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Consumer Preferences and Product-Line Pricing Strategies: An Empirical Analysis

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Author Info

  • Michaela Draganska

    ()
    (Graduate School of Business, Stanford University, Stanford, California 94305-5015)

  • Dipak C. Jain

    ()
    (Kellogg School of Management, Northwestern University, Evanston, Illinois 60208-2001)

Abstract

Firms often differentiate their product lines vertically to capture consumers' differential willingness to pay for quality. Additionally, many firms offer products varying not in quality but in characteristics such as scent, color, or flavor, that relate to horizontal differentiation. For example, in the yogurt category, each manufacturer carries several product lines differing in quality and price, but within each line there is an assortment of flavors that is uniformly priced. To better understand these product-line pricing strategies, we address two key issues. First, how do consumers perceive product-line and flavor attributes? Second, given consumers' preferences, is the current strategy of pricing product lines differently, but offering all flavors within a product line at the same price, optimal? We find that consumers value line attributes more than flavor attributes. Our analysis reveals that firms exploit these differences in consumer preferences by using product lines as a price discrimination tool. However, firms' profits would not significantly increase if they were to price flavors within a product line differently. Therefore, the current pricing policy of setting different prices for product lines, but uniform prices for all flavors within a line, appears to be on target.

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File URL: http://dx.doi.org/10.1287/mksc.1050.0126
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Bibliographic Info

Article provided by INFORMS in its journal Marketing Science.

Volume (Year): 25 (2006)
Issue (Month): 2 (03-04)
Pages: 164-174

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Handle: RePEc:inm:ormksc:v:25:y:2006:i:2:p:164-174

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Related research

Keywords: product-line pricing; competitive strategy; product assortment;

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Cited by:
  1. Shao, Xiao-Feng, 2012. "Demand-side reactive strategies for supply disruptions in a multiple-product system," International Journal of Production Economics, Elsevier, vol. 136(1), pages 241-252.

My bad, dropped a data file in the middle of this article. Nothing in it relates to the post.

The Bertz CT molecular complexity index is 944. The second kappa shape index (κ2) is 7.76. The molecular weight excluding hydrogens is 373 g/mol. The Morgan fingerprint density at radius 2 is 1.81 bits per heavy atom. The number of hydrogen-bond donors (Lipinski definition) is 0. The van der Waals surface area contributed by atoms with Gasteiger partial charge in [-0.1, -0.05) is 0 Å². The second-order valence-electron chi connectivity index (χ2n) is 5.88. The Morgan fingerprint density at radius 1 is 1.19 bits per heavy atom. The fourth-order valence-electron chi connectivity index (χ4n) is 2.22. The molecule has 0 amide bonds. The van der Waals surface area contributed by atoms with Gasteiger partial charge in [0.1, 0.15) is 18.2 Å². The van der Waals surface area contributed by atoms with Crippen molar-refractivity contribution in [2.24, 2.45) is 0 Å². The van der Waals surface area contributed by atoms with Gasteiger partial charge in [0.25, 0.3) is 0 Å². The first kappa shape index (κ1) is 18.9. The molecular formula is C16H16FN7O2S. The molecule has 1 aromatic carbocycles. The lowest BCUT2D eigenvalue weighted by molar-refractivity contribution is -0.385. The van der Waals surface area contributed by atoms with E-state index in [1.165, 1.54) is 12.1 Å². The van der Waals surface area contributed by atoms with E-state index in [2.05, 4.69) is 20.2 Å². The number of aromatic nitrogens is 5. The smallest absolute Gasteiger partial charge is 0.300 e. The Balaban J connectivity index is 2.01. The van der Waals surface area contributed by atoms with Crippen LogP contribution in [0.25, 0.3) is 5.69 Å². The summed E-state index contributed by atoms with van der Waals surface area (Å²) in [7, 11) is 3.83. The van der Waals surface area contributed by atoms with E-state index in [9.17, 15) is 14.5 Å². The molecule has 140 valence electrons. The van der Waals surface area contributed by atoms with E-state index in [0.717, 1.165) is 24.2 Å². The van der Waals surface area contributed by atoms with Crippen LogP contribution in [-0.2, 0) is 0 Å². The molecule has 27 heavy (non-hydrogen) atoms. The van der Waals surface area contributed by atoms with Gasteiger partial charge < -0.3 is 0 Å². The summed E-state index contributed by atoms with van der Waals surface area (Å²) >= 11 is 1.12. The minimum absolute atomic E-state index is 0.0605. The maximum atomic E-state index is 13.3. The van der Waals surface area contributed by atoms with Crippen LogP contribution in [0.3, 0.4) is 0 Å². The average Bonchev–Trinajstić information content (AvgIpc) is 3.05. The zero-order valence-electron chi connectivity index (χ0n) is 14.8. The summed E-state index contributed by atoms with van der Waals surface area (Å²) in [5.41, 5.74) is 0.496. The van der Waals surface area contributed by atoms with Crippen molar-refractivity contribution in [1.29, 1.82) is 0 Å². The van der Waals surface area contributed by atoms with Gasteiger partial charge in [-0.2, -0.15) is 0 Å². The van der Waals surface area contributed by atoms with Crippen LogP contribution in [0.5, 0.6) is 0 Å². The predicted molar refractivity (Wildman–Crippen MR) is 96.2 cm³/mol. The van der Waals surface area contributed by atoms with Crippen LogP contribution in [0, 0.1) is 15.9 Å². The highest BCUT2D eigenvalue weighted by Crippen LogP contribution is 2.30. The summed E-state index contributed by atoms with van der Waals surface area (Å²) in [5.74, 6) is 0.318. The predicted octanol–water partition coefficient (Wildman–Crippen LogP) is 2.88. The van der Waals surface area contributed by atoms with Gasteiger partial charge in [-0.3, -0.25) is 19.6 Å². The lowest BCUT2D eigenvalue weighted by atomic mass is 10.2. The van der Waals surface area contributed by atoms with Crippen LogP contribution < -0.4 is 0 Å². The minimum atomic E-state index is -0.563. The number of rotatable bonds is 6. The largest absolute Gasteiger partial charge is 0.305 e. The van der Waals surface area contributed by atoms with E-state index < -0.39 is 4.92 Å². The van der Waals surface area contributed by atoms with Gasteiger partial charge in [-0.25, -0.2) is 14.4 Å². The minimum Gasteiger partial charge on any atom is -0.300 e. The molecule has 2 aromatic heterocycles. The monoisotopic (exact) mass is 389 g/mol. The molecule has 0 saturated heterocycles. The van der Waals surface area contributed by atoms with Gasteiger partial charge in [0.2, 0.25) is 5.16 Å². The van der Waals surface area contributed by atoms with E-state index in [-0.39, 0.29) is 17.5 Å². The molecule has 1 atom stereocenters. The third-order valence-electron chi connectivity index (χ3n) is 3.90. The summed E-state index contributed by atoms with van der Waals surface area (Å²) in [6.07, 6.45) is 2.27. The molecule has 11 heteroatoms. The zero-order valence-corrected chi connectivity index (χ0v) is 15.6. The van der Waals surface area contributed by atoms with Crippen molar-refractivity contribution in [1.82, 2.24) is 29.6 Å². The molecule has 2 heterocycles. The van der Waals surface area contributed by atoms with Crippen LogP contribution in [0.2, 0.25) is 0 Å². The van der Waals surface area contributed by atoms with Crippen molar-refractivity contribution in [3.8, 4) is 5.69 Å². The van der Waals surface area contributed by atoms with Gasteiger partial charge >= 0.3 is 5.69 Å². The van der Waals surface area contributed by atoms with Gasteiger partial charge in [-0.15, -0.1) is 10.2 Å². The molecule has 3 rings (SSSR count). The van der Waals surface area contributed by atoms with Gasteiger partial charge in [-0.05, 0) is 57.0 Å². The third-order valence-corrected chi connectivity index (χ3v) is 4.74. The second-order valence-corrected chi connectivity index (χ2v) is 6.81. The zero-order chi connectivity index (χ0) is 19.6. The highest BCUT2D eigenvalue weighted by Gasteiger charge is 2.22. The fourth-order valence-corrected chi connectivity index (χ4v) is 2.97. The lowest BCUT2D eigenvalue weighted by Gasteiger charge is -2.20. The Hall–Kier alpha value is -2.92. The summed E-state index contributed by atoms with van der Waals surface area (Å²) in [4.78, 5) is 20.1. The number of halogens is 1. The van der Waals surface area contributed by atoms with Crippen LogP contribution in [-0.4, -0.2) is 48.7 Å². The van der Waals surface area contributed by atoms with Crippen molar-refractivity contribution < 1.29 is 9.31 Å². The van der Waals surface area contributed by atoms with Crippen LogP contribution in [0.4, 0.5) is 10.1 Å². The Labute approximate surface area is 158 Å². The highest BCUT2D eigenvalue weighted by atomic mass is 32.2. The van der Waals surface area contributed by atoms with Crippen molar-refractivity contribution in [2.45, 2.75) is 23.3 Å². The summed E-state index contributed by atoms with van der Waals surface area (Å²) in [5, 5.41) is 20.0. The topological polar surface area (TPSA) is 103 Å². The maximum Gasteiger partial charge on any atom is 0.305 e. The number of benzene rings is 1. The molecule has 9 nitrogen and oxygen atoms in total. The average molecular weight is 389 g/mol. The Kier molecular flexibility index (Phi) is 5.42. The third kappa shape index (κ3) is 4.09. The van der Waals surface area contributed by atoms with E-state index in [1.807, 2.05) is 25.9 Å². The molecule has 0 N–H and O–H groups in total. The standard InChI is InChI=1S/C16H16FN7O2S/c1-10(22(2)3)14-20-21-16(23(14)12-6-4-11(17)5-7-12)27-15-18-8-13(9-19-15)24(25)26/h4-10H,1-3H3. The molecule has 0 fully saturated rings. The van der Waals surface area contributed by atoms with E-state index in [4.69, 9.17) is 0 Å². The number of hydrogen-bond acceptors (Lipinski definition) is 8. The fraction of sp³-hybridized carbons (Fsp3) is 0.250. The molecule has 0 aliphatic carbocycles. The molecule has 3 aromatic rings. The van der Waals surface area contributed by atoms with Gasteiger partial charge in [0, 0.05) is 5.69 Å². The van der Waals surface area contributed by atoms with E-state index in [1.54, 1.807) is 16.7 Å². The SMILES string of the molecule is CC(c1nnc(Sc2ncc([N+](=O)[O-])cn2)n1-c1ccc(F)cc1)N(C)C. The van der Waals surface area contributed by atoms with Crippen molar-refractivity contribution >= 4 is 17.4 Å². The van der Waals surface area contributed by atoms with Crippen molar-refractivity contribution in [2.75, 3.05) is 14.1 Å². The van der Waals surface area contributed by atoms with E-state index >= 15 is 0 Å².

2. Basov, Suren & Danilkina, Svetlana & Prentice, David, 2009. "When does variety increase with quality?," MPRA Paper 13445, University Library of Munich, Germany.
  3. Catherine Thomas, 2011. "Too Many Products: Decentralized Decision Making in Multinational Firms," American Economic Journal: Microeconomics, American Economic Association, vol. 3(1), pages 280-306, February.
  4. Ron Borzekowski & Raphael Thomadsen & Charles Taragin, 2005. "Competition and price discrimination in the market for mailing lists," Finance and Economics Discussion Series 2005-56, Board of Governors of the Federal Reserve System (U.S.).
  5. Rajagopalan, S. & Xia, Nan, 2012. "Product variety, pricing and differentiation in a supply chain," European Journal of Operational Research, Elsevier, vol. 217(1), pages 84-93.
  6. Sofia Berto Villas-Boas, 2007. "Vertical Relationships between Manufacturers and Retailers: Inference with Limited Data," Review of Economic Studies, Oxford University Press, vol. 74(2), pages 625-652.
  7. Empen, Janine, 2011. "Preissetzung Auf Dem Deutschen Joghurtmarkt: Eine Hedonische Analyse," 51st Annual Conference, Halle, Germany, September 28-30, 2011 115362, German Association of Agricultural Economists (GEWISOLA).
  8. Andrew Eckert & Douglas West, 2013. "Proliferation of Brewers’ Brands and Price Uniformity in Canadian Beer Markets," Review of Industrial Organization, Springer, vol. 42(1), pages 63-83, February.
  9. Michaela Draganska & Michael Mazzeo & Katja Seim, 2009. "Beyond plain vanilla: Modeling joint product assortment and pricing decisions," Quantitative Marketing and Economics, Springer, vol. 7(2), pages 105-146, June.
  10. Ganesh Iyer & P. Seetharaman, 2008. "Too close to be similar: Product and price competition in retail gasoline markets," Quantitative Marketing and Economics, Springer, vol. 6(3), pages 205-234, September.

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